At the same time, Toyota realizes the importance of meeting demand for light trucks after getting caught flat-footed with too many cars and not enough crossovers or pickups.
After moving the Prius, Camry, Avalon and Corolla hatchback to new unibody architectures, it’s now focused on crossovers such as the 2017 utility-vehicle sales champ, the RAV4, which is getting big changes when its next generation arrives in December.
Jack Hollis, general manager of the Toyota brand in the U.S., sees the redesigned RAV4 as part of a growing family. There’s a beefier all-wheel-drive version and a repositioned sporty hybrid.
The new platform, a version of the Toyota New Global Architecture, could be stretched into a niche segment based on the FT-AC concept from last year.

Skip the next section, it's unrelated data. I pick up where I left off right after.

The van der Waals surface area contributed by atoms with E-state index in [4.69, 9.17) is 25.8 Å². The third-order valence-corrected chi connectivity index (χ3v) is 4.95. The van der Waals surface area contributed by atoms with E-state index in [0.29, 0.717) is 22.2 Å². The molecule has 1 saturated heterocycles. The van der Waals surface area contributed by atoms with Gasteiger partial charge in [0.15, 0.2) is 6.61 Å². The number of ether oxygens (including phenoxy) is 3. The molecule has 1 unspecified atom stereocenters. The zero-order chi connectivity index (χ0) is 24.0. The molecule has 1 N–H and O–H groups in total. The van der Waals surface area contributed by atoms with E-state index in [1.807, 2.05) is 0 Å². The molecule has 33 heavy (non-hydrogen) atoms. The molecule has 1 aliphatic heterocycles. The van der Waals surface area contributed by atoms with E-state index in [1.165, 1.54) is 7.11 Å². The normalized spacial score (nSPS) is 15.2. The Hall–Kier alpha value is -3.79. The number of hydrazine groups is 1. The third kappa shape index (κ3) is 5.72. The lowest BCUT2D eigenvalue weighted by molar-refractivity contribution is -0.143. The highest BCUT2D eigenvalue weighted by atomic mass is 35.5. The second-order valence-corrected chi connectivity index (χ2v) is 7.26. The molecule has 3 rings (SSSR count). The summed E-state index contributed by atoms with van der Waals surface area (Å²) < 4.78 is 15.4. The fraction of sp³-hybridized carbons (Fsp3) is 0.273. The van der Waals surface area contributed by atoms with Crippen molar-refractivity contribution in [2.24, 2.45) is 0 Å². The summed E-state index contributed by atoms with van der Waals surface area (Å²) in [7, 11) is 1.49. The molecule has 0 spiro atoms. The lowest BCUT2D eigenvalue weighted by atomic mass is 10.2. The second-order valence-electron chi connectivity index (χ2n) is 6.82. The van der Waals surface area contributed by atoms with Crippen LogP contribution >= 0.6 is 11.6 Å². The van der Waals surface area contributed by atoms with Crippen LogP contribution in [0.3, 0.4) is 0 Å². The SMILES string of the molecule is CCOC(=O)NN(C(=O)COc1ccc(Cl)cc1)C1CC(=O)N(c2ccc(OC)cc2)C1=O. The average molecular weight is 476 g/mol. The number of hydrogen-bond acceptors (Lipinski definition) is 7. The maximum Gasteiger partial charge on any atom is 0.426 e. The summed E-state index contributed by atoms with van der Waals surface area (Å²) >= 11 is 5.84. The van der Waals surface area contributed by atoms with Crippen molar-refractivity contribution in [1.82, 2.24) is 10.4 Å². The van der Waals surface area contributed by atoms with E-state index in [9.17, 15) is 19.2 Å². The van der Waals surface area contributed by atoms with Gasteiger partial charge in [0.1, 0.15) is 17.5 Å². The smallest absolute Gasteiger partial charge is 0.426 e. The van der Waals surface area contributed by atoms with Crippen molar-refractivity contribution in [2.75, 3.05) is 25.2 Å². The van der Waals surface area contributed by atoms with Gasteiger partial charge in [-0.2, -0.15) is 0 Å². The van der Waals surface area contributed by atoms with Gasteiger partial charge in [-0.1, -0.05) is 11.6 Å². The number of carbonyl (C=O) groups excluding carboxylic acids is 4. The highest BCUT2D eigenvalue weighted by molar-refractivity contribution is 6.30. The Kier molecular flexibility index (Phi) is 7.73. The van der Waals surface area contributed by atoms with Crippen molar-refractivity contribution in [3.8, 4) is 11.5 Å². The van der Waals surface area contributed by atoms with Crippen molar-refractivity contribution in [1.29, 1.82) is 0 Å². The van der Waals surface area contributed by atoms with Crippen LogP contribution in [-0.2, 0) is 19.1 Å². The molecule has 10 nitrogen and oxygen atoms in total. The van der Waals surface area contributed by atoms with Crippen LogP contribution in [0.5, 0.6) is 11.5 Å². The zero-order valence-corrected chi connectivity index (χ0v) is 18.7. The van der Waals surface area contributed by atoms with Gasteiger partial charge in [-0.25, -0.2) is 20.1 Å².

Perhaps even more radical for conservative Toyota, it’s finally making a bigger bet on pickup trucks. It has added capacity for the Tacoma midsize pickup at a plant in Baja California, Mexico, and is building a Tacoma plant in central Mexico. That also will free up capacity for the full-size Tundra.
But the combined volume of the Tundra and segment-leading Tacoma still lags the crown jewel of Toyota’s U.S. lineup: the seemingly unbeatable, unflappable Camry. Camry sales rose 2 percent in the first five months of this year. It’s the only one of the 10 top-selling midsize cars to post an increase in 2018.
The rest of the segment is down 21 percent.